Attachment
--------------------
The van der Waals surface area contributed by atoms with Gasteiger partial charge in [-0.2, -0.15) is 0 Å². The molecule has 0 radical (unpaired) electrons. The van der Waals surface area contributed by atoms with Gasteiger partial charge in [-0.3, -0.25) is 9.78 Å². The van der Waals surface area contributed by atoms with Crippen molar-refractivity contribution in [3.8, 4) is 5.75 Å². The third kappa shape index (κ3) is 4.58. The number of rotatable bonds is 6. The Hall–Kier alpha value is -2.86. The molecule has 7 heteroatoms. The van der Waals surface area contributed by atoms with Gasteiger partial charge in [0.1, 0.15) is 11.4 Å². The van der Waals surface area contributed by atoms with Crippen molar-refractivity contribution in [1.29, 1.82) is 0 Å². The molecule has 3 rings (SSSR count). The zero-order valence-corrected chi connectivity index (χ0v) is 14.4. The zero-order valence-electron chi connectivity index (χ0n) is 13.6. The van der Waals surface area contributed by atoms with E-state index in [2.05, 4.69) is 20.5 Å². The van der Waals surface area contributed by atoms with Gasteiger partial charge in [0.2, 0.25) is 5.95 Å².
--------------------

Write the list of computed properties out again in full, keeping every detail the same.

The van der Waals surface area contributed by atoms with Gasteiger partial charge in [-0.2, -0.15) is 0 Å². The molecule has 0 radical (unpaired) electrons. The van der Waals surface area contributed by atoms with Gasteiger partial charge in [-0.3, -0.25) is 9.78 Å². The van der Waals surface area contributed by atoms with Crippen molar-refractivity contribution in [3.8, 4) is 5.75 Å². The third kappa shape index (κ3) is 4.58. The number of rotatable bonds is 6. The Hall–Kier alpha value is -2.86. The molecule has 7 heteroatoms. The van der Waals surface area contributed by atoms with Gasteiger partial charge in [0.1, 0.15) is 11.4 Å². The van der Waals surface area contributed by atoms with Crippen molar-refractivity contribution in [1.29, 1.82) is 0 Å². The molecule has 3 rings (SSSR count). The zero-order valence-corrected chi connectivity index (χ0v) is 14.4. The zero-order valence-electron chi connectivity index (χ0n) is 13.6. The van der Waals surface area contributed by atoms with E-state index in [2.05, 4.69) is 20.5 Å². The van der Waals surface area contributed by atoms with Gasteiger partial charge in [0.2, 0.25) is 5.95 Å².